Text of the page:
you go the theoretical way I'd go the more abstract and more mathematical
direction. If you have a mathematical model of the instruction sets you want
to translate between, then the translation looks a lot like a homomorphism.
How good is your algebra?
Anyway, it seems you more or less have to write a summary of the theory
you're going to get in the lectures, and pick one example of each possible
approach or something like that.
For searching stuff Google Scholar is good. Try:
http://scholar.google.co.uk/scholar?q=b … s_sdt=2001
I want to reopen this topic.
I have to run executable file for compiled for PowerPC on x86. For now it can be something simple like "Hello world" program.
I'm new to ELF executable files format, so I'm asking you for help. I would like to know how to parse ELF files, extract static data (like strings), find first application's instruction (and further instructions) and understand addressing inside binary file (e.g. how to count address of static variable, when instruction tries to access it).
I'm back :) I made a lot of progress: I analyse ELF information from PowerPC executable file, decode instructions, translate them and compose x86 machine code. Now I'm trying to execute this code at runtime. Here is how I intended to do this:
I allocate some memory using malloc() and copy there generated machine code. Next I try to execute it using this code:
char *machine_code = malloc (1234); int return_address; // ... move machine code to memory pointed by 'machine_code' ... __asm__ ( "pushal\n" "movl %1,%%eax\n" "call * %%eax\n" "movl %%eax,%0\n" "popal\n" : "=m" (return_address) : "m" (machine_code) );
But it of course doesn't work... It fails with segfault. Any idea ho to make it working? I guess, that Linux allows to execute instructions only from particular locations in memory.
Ok, I figured out, that I can use mprotect() to make memory with generated code executable by making whole memory page executable. Now I don't know how to properly use mprotect()...
You could give Valgrind a try, but in this case gdb might be more useful:
When it crashes, do a backtrace and use the disassemble command to see
where it goes wrong.
If I had to guess, you mess up the stack pointer(s) or something along that line.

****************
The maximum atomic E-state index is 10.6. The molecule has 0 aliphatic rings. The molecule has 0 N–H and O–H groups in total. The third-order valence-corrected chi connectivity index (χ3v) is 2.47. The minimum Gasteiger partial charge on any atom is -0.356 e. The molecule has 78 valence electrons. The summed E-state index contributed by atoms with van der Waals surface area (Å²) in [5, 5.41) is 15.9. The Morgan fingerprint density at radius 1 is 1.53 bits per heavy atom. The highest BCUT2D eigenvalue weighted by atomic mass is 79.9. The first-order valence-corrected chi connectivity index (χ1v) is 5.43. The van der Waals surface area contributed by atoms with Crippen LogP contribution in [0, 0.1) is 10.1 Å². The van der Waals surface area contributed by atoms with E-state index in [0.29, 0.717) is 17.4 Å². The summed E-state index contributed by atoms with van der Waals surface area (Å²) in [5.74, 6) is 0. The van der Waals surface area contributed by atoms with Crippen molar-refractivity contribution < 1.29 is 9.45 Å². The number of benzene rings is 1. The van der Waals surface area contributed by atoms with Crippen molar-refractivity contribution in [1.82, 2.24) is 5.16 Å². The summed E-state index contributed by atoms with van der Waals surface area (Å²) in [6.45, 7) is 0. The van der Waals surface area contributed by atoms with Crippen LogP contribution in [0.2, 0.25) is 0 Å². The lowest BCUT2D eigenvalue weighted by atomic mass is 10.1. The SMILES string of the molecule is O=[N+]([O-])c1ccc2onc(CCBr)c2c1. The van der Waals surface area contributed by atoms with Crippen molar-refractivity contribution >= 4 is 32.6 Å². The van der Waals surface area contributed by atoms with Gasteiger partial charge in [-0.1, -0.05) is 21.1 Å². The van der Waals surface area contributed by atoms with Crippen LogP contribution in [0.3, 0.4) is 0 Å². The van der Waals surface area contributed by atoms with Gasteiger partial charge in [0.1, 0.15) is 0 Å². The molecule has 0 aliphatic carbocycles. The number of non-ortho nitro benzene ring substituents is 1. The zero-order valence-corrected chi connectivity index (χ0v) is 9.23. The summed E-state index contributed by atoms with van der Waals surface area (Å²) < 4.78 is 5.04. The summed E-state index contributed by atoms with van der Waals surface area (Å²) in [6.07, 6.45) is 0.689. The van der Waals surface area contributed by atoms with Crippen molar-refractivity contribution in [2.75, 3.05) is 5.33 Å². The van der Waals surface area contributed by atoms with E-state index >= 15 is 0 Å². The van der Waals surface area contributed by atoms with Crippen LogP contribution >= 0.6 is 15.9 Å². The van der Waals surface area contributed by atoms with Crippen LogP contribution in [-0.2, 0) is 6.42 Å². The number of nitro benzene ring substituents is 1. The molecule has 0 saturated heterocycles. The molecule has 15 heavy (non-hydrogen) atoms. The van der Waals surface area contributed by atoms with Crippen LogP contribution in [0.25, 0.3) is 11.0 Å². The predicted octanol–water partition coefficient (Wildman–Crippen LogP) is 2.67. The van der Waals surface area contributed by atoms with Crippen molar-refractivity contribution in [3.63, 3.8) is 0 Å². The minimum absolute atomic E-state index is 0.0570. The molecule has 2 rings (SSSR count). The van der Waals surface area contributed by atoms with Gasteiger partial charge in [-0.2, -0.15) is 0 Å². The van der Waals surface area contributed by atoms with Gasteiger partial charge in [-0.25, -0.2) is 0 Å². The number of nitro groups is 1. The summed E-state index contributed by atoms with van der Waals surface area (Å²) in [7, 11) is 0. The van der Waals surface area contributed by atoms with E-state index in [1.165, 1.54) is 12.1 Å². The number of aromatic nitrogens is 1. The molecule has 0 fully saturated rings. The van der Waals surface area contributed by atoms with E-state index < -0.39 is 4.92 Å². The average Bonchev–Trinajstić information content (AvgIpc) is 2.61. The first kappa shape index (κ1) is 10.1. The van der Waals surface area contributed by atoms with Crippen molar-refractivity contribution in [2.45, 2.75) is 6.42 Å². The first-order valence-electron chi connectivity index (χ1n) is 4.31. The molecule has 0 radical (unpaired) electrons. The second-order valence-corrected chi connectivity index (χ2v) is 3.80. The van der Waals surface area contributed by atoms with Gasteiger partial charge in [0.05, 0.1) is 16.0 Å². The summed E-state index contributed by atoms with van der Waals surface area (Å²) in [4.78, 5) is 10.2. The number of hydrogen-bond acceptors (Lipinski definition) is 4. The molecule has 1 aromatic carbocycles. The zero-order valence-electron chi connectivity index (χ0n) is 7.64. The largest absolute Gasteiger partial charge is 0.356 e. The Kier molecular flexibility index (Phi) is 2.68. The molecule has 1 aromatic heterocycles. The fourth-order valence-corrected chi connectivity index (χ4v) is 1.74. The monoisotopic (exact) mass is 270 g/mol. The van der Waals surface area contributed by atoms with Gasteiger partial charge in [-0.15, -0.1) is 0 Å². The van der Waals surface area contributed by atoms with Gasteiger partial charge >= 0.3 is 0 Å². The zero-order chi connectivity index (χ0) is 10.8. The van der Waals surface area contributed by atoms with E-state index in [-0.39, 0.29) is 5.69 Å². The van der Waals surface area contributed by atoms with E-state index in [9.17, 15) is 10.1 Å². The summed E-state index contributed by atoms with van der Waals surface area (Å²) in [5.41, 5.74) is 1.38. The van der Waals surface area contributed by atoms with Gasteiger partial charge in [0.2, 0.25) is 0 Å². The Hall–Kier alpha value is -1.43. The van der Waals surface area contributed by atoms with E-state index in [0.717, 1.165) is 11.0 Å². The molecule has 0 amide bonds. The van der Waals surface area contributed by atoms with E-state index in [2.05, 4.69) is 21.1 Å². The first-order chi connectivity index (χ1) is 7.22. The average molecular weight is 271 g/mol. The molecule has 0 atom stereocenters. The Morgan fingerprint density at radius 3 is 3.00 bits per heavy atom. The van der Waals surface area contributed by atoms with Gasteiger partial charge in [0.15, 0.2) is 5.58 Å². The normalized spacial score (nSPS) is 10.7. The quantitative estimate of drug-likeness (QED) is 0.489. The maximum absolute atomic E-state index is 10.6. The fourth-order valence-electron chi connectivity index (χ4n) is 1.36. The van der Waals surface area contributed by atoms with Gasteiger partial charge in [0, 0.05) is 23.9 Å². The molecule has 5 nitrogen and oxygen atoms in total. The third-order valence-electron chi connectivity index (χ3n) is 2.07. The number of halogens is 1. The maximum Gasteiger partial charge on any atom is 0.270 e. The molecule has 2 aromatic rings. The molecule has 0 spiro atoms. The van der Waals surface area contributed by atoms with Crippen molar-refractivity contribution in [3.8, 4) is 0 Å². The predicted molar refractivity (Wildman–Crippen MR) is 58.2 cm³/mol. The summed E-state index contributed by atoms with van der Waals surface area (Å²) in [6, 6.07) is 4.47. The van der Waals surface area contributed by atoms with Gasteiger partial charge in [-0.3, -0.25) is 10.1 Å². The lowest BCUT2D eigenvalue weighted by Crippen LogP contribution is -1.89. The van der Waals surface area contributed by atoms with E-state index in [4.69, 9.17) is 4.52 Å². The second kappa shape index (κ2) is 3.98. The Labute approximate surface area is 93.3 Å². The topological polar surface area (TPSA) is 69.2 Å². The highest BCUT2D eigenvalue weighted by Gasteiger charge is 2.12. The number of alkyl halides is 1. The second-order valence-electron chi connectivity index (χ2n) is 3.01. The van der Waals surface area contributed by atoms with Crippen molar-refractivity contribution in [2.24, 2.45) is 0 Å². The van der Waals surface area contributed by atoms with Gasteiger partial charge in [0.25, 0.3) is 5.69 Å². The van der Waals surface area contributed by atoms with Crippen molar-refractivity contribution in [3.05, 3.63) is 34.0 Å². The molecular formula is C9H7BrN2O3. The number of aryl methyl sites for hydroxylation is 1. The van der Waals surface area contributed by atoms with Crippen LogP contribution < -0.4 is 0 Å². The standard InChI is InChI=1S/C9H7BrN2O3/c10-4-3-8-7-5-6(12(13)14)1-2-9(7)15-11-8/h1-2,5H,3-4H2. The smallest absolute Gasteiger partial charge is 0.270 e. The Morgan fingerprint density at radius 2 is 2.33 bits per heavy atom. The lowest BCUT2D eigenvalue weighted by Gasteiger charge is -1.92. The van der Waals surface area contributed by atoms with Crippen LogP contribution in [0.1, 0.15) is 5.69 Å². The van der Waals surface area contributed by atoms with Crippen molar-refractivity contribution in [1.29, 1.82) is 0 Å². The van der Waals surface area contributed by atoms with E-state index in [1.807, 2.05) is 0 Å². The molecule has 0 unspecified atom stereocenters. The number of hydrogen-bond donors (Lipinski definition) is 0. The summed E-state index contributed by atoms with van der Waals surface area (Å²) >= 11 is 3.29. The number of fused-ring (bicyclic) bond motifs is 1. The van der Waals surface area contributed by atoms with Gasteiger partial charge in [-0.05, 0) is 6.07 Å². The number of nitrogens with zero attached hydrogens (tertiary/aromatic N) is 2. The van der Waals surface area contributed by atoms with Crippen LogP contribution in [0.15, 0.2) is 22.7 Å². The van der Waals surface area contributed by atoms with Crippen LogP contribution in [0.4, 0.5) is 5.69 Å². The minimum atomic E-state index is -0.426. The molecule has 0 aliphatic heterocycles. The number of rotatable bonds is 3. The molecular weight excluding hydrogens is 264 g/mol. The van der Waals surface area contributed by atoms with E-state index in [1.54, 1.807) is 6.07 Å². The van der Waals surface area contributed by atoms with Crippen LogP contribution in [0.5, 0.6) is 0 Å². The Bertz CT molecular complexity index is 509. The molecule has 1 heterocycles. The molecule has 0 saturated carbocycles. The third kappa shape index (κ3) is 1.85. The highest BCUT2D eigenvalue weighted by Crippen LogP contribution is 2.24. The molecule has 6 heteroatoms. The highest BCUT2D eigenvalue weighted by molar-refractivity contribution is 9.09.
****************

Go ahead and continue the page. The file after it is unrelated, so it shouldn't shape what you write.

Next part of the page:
Or the function you call is main() and it expects different arguments.
I don't think mprotect will solve this problem, because on x86 readable pages
are also executable. It's only needed with x86_64. But I would allocate the
memory with mmap(2) instead of malloc(), then you get the right permissions
and avoid the malloc overhead.
mmap() solved the problem. It was last blocking issue and now my translation *works* pretty nice ;) I'm able to execute simple PowerPC binary on x86.
Now it's time to optimize it. Main bottleneck registers, i have to map PowePC registers in memory, when i execute program on x86.
I use 32bit Linux distributions on Intel Core 2 Duo, which support 64bit code, so it have 16 additional 64bit registers. I was wondering if it's possible to access (I suppose not, but I always cloud ask) these registers in 32bit operating system?
Ok, referring to Intel manuals I cannot access 8 additional registers R8-R15 in 32 bit mode.
Ah, I forgot that the NX bit is also used by new enough 32 bits kernels running
on X86_64 CPUs.
16 registers still isn't enough to hold all PPC registers, so you need to use the
stack now and then anyway. The keyword is "now and then", instead of all the
time. Basically you have to translate the PPC instructions to some abstract
internal thing your program understands and can optimize.
Which registers are used is encoded in the opcode. Adding more bits to access
additional registers would change the opcode size, making it incompatible and
effectively a different CPU instruction set. That's what they had to do when
adding 64 bits support. Adding one is bad enough.
There are architectures where you can freely mix 32 and 64 bits code, but
x86_64 isn't one of them. There you need to switch between 64 bits and 32 bits
execution mode by changing the CS register. I'm not sure if you're allowed to do
that from user space though.
Have fun managing all endianness cases correctly. ;-)